To further elucidate the effect of CAR ligands on the extrahepatic bilirubin clearance pathway in ALD mice, the present study detected the renal expression of OATP1A1, OATP1A4 and MRP2 transporters. The mRNA levels of Oatp1a1 and Oatp1a4 remained unchanged following treatment with the two agonists, whereas the mRNA level of Mrp2 was induced 2-fold by TCP (Fig. 3D), with no clear difference in protein levels (Fig. 3E).

Effect of CAR ligands on the expression of CAR in a murine model of ALD

The present study also determined whether the expression of CAR was affected by CAR ligands in the ALD mice. The total liver mRNA and protein expression levels of CAR were not induced by TCPOBOP or PB treatment (Fig. 3B and F), as described previously (17). However, it was found that the protein expression of CAR in the nuclear extract was increased 1.6-fold following PB administration (Fig. 3F), as previously described (18). However, no significant alteration in the protein level of CAR was observed in the nuclear extract following TCP administration, compared with that of its vehicle.

In vitro subcellular localization of CAR

To further determine whether alcohol suppressed CAR translocation to the nucleus, the present study measured the expression of CAR using immunofluorescence analysis in normal mouse hepatocytes. As shown in Fig. 4, fluorescence was observed in the alcohol-treated cells, although few fluorescence dots were identified in the nuclei of the alcohol-treated cells. These results indicated that alcohol impaired the PB-induced translocation of CAR from the cytoplasm to the nucleus.


In the present study, plasma levels of bilirubin and the hepatic and extrahepatic bilirubin clearance pathways were examined in a murine model of ALD. It was found that chronic alcohol intake elevated plasma levels of bilirubin and induced the mRNA and protein levels of UGT1A1, which mediated the detoxification of bilirubin to less toxic substrates for biliary and urinary excretion, and induced alternative elimination pathways, including the MRP3 and MRP4 pathways. Despite the increased levels of UGT1A1, chronic alcohol consumption reduced the expression of hepatic MRP2, as reported by Zinchuk et al (22). Alcohol significantly reduced the transcriptional and post-transcriptional levels of OATP1A1 in the liver and kidney, which may have been a response to limit the cellular accumulation of bilirubin in the liver and the renal reuptake of bilirubin. Few reports have described the effects of ethanol on the reduction of OATP1A1. The altered levels of OATP1A1 and MRP2 may account for the pathological elevation of bilirubin in ALD, and the induction of UGT1A1 may be an adaptive response to the increased levels of bilirubin.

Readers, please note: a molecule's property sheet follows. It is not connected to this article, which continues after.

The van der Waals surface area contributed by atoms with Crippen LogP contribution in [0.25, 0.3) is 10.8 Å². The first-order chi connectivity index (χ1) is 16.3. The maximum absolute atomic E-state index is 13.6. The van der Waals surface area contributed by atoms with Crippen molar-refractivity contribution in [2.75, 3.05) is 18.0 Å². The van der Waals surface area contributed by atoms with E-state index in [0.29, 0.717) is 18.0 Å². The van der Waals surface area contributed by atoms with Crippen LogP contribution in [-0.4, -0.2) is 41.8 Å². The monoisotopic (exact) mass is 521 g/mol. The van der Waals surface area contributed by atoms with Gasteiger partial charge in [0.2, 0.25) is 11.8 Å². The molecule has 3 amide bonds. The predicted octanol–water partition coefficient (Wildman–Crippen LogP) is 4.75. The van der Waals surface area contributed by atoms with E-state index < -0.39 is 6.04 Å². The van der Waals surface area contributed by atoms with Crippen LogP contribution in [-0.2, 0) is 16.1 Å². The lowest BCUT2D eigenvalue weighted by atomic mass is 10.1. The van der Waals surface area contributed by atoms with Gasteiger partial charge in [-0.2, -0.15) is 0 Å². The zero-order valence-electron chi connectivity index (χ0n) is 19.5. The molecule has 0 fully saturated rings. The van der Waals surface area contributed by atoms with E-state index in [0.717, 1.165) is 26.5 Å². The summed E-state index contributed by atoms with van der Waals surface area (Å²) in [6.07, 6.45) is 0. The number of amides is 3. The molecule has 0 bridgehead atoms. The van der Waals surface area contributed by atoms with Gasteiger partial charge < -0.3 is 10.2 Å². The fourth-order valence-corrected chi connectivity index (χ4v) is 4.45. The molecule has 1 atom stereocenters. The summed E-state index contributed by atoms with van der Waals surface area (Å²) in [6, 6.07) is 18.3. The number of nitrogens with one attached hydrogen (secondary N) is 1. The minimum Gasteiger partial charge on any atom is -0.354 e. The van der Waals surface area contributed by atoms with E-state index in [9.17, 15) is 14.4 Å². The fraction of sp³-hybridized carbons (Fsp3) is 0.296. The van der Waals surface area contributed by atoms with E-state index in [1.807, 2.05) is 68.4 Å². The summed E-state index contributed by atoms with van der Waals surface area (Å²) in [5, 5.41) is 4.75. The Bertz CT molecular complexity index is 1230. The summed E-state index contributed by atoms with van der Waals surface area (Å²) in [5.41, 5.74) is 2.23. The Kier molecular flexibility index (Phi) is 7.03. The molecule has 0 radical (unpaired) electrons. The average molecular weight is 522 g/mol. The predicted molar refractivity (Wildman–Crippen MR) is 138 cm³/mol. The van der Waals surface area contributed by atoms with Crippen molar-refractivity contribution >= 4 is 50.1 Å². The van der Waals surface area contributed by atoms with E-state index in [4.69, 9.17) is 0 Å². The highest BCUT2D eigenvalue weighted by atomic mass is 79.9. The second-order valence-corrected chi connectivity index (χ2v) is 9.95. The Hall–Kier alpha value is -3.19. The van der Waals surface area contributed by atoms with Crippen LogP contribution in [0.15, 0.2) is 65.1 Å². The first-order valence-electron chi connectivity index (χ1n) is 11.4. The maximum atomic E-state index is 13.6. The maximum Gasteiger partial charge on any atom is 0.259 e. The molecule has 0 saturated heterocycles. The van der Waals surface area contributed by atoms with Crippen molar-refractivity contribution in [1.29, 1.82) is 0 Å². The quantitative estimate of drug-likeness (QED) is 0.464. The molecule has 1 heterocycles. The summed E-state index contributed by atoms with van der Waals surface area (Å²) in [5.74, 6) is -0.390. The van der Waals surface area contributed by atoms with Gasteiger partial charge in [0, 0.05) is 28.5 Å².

The present study also found that the protein levels of CAR in the nuclear extracts decreased with alcohol intake and increased with exposure to the CAR ligand, PB, which translocates CAR to the nucleus and causes the total liver protein to remain constant. This indicated that alcohol impaired CAR translocation. Furthermore, the distribution analysis of fluorescence in vitro confirmed that alcohol impaired the translocation of CAR and the PB-induced nuclear translocation of CAR. Hepatic OATPs, UGT1A1 and MRP2 represent CAR target genes, as previously described (11,18,25). Therefore, alterations in transporters may be associated with the dysfunctional translocation of CAR and requires further investigation.